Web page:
Wonderbox project 

NatureSpace's exciting school outreach programme.

Three schools in the South Island got the chance to design a mini exhibition using their own collection of taonga from the natural world.

Come and meet the students that were chosen to exhibit at Te Papa and read the stories behind their collection.

See the Wonderboxes on display in NatureSpace, level 2.

Jack Flynn
 

Amazing Duntroon

Jack Flynn, Year 5
Witherlea School, Blenheim, Marlborough

I chose sand rocks and rattling rocks because sand rocks are very old and rattling rocks are very rare. I found my sandstone in a cave in Duntroon, Oamaru, near where my Mum grew up, and the rattling rocks in a river nearby.

Rattling rocks are hollow rocks with a small stone inside. They are usually rusty-coloured, and have formed during the weathering of the rocks. Limestone formed in the shallow seas of 25 million years ago.  Fish, penguins, dolphins, and whales that were the local inhabitants, died and their remains came to rest in the sand and mud.

Can you find the fossils in the limestone rock?

Taylor Woodgate

My favourite place

Taylor Woodgate, Year 5
Witherlea School, Blenheim, Marlborough

I went to the beach and collected lots of treasures – shells, bones, pebbles, feathers, and much more.

I went to Rarangi, MonkeyBay, and WhitesBay to beachcomb and look for cool things.

I imagine I am an explorer on a great adventure, finding strange, new, and amazing things. I love to see and feel the different colours and shapes of the shells, rocks, wood, and pebbles. I like to investigate caves, tracks, and rock pools around my favourite place – the beach.

Can you see the spotted rock?

Georgina Demspter

The farm

Georgina Demspter, Year 6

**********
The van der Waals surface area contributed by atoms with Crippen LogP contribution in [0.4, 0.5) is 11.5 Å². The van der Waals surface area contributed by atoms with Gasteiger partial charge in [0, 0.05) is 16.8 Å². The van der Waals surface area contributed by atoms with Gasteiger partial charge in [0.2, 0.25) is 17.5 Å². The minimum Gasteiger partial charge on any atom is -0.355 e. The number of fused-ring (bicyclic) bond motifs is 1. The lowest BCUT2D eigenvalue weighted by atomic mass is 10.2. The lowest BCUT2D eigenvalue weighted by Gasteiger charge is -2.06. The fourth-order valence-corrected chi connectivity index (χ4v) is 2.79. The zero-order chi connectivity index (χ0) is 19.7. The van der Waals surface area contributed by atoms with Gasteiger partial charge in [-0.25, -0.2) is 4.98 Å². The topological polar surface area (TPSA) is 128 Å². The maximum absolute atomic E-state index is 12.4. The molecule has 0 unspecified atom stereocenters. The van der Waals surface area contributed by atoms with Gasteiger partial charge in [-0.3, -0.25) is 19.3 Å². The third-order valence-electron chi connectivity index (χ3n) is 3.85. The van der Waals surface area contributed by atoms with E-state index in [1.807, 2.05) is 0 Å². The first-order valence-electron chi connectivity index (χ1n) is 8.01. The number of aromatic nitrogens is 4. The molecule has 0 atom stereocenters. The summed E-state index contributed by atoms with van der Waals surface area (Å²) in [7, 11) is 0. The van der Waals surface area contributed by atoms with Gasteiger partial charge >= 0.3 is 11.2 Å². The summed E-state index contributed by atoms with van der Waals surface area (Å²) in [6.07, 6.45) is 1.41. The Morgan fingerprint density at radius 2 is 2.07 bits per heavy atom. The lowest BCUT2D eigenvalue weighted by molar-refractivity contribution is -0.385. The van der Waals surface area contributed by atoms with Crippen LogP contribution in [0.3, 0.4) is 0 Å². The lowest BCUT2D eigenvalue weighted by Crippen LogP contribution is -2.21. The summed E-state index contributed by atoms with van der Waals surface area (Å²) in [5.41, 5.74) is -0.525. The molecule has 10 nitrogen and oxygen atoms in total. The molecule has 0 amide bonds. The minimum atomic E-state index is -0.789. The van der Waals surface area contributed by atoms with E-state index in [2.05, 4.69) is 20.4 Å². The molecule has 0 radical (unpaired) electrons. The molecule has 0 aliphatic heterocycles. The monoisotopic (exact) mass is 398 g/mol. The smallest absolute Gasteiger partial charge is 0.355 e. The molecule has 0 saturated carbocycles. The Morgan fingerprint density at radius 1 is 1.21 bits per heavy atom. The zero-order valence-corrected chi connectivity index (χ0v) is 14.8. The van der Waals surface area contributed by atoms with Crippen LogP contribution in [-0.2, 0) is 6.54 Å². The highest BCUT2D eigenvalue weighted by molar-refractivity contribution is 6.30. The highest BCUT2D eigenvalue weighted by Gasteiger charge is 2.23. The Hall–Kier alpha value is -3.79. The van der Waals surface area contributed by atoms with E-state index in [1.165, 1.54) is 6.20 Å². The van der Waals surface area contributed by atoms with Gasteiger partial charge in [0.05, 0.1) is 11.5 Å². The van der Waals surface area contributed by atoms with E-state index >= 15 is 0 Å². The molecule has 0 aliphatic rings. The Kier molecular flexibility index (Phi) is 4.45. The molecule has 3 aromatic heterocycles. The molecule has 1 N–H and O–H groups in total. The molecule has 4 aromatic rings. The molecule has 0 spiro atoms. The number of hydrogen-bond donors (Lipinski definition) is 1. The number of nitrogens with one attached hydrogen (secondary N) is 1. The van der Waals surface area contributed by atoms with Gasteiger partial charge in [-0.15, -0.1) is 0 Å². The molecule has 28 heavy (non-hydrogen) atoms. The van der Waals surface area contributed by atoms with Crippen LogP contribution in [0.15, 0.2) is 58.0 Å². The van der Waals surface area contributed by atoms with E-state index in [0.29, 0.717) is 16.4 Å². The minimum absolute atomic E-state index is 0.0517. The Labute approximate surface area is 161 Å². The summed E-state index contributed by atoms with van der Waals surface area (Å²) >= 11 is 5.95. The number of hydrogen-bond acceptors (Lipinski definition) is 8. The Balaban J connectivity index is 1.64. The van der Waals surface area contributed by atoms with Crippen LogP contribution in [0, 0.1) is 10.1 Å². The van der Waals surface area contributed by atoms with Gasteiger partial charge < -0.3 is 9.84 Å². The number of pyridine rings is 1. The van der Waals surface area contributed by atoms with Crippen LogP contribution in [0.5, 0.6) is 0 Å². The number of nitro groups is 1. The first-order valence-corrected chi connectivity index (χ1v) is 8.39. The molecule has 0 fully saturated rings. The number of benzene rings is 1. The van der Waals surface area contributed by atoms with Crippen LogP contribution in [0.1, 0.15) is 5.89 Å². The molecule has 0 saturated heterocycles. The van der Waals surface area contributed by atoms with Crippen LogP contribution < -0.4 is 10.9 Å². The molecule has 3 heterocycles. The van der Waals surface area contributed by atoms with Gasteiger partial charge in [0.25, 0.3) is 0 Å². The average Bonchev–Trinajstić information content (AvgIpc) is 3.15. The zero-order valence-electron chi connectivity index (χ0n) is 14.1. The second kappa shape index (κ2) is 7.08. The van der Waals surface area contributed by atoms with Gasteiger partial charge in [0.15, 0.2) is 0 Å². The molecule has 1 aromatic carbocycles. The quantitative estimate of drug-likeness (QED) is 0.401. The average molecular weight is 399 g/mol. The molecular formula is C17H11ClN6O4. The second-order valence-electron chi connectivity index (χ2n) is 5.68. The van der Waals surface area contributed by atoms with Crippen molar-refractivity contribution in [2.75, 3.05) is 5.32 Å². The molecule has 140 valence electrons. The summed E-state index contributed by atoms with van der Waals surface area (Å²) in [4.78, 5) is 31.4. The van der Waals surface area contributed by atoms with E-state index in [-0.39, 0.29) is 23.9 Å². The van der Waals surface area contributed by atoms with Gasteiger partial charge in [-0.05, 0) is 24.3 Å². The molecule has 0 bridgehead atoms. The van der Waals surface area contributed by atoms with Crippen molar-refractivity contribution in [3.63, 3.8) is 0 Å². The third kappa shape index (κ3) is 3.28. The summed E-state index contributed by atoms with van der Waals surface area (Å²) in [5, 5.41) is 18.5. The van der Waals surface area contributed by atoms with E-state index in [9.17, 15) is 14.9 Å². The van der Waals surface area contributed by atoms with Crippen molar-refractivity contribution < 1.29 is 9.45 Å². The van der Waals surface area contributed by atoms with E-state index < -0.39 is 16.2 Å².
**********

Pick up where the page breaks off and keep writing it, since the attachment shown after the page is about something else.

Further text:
Springlands School, Blenheim, Marlborough

I collected my items for my wonder box at my uncle and auntie’s farm. The sheep’s wool represents my two pet lambs that I had. I put the thistle in to remind me of climbing MountWatkins.

Did you know that deer velvet is used as a medicine? The deer velvet reminds me of feeding the deer with my uncle.

My wonder box will be special to me forever because it gives me good memories of my childhood. Ever since I’ve remembered, I’ve always wanted to go to their farm and spend time with my uncle and auntie.

What kind of sheep’s wool is in my wonder box? Clue – we make clothes with it.

Dev Rishi

My treasures

Dev Rishi, Year 6
Springlands School, Blenheim, Marlborough

I found my collection of rocks at the Wairau Diversion on one of our family outings. It was difficult to choose what rocks to collect as the beach was covered in thousands of rocks and I wanted to collect special or unusual rocks.

The rocks are special to me because they are all different shapes and sizes and colours, and I love to hold them and feel the smoothness of rocks in my palm.

I will always treasure this wonder box because it brings back memories of my family and the fun we had.

Can you tell me what is your favourite rock?

Teana Clarke

What the tide brings in

Teana Clarke, Year 6
SpringlandsSchool, Blenheim, Marlborough

I collected my items at RarangiBeach and ArapawaIsland. I chose these places because our family goes there often. My family helped me find my collection. 

The scallop in the corner represents the ocean and shows that the sea is a treasure and we need to look after it. I put the can in to show all the rubbish that has drifted out to sea then is washed up on the beach.

I will treasure the cat’s eyes when I’m older because they will bring back happy memories of time with family and friends. Can you spot the limpet shells?

Mika Boniface
 

Signs of early Māori

Mika Boniface, Year 4
Linkwater School, Marlborough

My collection is of signs of early Māori. I found the argillite on some Marlborough Sounds beaches. It was really hard to find because it blended in with the sand.

I like it because the argillite is smooth and black.  It was brought from D’Urville Island by Māori people. Then little pieces of argillite were chipped off a big rock to make an adze, a tool that the Māori used like this one found in the Sounds.  It is amazing to think it was handled by a man hundreds of years ago.

I found the white shells in a midden, a dumping ground for the shells that Māori ate out of, in Mahakipaoa.  I will treasure them when I grow up because they’re really old.

Why did they chip the argillite off?